It seems rational to conclude that when a case arises like the one now before us, the state court does have jurisdiction to try the accused (assuming the due process requirements for existence of jurisdiction are met) but that when the federal court (or federal authorities as the case may be) object to its exercise of jurisdiction, the state must relinquish its jurisdiction until a future time, i.e., when the federal jurisdiction (here the period of probation) is at an end, or the federal court (or authorities) have expressed consent that the state may exercise its power. Hebert v. State of Louisiana, 1926, 272 U.S. 312, 47 S.Ct. 103, 71 L.Ed. 270; Florio v. Edwards, 5 Cir., 1936, 80 F.2d 509; United States ex rel. Pasela v. Fenno, supra; United States ex rel. Spellman v. Murphy, supra.
It seems to us in the instant case the federal court, by issuance of its writ of habeas corpus, has clearly expressed its objection to exercise by a state court of its criminal jurisdiction over the federal probationer at this time. Applying this rule, the State must postpone exercise of its criminal jurisdiction, either on the theory of comity between federal and state courts, or on the theory of federal supremacy. Ponzi v. Fessenden, supra; Covell v. Heyman, supra; Tarble's case, supra. Since here the federal court has clearly expressed disapproval of the California court's action, we need not discuss any theories of assumed consent. Hebert v. State of Louisiana, supra.
No prior case decided by this Court appears to be in conflict with the views here expressed. The principal Ninth Circuit case is Stamphill v. Johnston, 9 Cir., 1943, 136 F.2d 291, certiorari denied 320 U.S. 766, 64 S.Ct. 70, 88 L.Ed. 457, where the facts were the reverse of those in the case before us. In that case the State of Oklahoma first acquired jurisdiction over Stamphill, but later voluntarily surrendered the accused (out of its penitentiary) to the United States for trial in an Oklahoma federal district court. (When the Stamphill habeas corpus proceeding was before this Court, Stamphill was confined in the federal penitentiary at Alcatraz serving the Oklahoma federal sentence.) In our opinion we referred to Ponzi v. Fessenden, supra, and Ableman v. Booth, supra, and stated, "However the defendant was brought before the District Court, once he was there it had and was bound to exercise complete jurisdiction over him."
Throughout this opinion we have generally used the terms "federal court" and "state court" rather than to write in terms of "the first court to exercise jurisdiction" and "the second court to take jurisdiction." While this was done for facility of expression, the cases indicate that the same rules apply where a state court first takes jurisdiction and the federal court proceeding commences thereafter. Zerbst v. McPike, 5 Cir., 1938, 97 F.2d 253; Rosenthal v. Hunter, 10 Cir., 1947, 164 F.2d 949. However, state authority is apparently subject to whatever judicial process "may be necessary on the part of the national government to preserve its rightful supremacy in cases of conflict of authority." Tarble's case, supra, 13 Wall. at page 407.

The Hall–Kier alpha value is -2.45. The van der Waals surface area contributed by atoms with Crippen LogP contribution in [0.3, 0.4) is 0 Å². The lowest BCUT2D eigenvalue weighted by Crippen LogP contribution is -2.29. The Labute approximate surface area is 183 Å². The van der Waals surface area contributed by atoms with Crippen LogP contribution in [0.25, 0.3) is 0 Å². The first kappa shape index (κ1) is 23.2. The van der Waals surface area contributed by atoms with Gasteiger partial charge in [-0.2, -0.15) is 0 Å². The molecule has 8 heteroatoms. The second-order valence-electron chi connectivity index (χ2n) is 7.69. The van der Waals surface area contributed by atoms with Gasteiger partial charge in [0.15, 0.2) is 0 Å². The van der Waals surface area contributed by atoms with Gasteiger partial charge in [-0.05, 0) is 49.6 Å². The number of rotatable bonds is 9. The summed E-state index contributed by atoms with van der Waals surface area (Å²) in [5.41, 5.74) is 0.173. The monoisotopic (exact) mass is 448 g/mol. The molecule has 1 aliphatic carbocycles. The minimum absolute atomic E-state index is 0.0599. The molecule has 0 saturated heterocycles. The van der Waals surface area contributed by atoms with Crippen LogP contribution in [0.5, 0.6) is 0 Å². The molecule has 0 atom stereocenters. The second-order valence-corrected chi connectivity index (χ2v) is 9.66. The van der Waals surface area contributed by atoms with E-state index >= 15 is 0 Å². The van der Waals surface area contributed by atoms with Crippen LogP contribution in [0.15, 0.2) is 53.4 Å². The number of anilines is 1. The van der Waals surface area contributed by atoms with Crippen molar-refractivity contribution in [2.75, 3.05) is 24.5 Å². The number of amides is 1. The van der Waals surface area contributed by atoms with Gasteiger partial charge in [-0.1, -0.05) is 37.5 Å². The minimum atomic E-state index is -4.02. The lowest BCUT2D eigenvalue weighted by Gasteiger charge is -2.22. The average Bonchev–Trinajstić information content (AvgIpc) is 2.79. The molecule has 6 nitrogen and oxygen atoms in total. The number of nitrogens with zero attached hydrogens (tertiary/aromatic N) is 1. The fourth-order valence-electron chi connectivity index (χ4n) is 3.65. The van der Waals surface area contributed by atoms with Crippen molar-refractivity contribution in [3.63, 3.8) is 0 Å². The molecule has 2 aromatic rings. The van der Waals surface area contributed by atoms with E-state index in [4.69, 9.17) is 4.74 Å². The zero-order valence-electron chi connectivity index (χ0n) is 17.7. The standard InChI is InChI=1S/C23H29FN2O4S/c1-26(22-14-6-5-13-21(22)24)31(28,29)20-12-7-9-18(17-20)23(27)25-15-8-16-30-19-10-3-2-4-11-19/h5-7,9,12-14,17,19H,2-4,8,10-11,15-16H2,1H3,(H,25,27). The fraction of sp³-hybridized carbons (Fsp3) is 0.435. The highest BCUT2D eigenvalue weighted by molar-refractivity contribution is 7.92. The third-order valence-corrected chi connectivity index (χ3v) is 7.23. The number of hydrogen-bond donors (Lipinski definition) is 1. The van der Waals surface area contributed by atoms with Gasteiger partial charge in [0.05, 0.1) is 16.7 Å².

In re Fox, D.C.N.D.Cal. 1892, 51 F. 427, stated that a federal prisoner on bail could be arrested and prosecuted by California unless federal authorities objected. Express consent to state prosecution was found in Cato v. Smith, 9 Cir., 1939, 104 F.2d 885, certiorari denied 1939, 308 U.S. 608, 60 S.Ct. 177, 84 L.Ed. 508; United States ex rel. Moore v. Traeger, 9 Cir., 1930, 44 F.2d 312; and state consent to federal incarceration in Kirk v. Squier, 9 Cir., 1945, 150 F.2d 3, certiorari denied, 1945, 326 U.S. 775, 66 S.Ct. 265, 90 L.Ed. 469. Johnston v. Wright, 9 Cir., 1943, 137 F.2d 914, was decided upon other grounds, and the Court found insufficient evidence of prior state jurisdiction to pass upon the question in Vane v. United States, 9 Cir., 1918, 254 F. 28. While this list of cases exceeds the number of cases from this Circuit cited to us by counsel, it is not intended to be an exhaustive compilation of cases on this problem.
There is no doubt that permission may be granted to the state. In Ponzi v. Fessenden, supra, the court was primarily concerned with the question of consent. The Supreme Court held that the federal attorney-general or his representative was qualified to consent that a federal prisoner be taken before the state court for trial.
If the state court does have jurisdiction, but will decline to exercise it if the federal court makes objection, we are confronted with this question: Does appellee have standing to raise the question of exercise of state court jurisdiction over him? Appellant argues that only the federal court or authorities may raise such an issue. Appellee argues that the accused may raise the question.
From the record it appears that this question may be moot, as appellant seems to have conceded in the lower court that the accused may not raise the question in the second court (State here), but may raise it only in the first court (Federal Court here), if at all. Since a waiver is not readily found, and since the statement of appellant could be considered an attempted explanation of cases rather than an admission, we will give consideration to this question.
It should be noted that in Stamphill v. Johnston, supra, we said, 136 F.2d at page 292:
"* * * the arrangement made between the two sovereigns, the state and federal governments, does not concern the defendant who has violated the laws of each sovereignty and he cannot in his own right demand priority for the judgment of either." (Emphasis supplied.)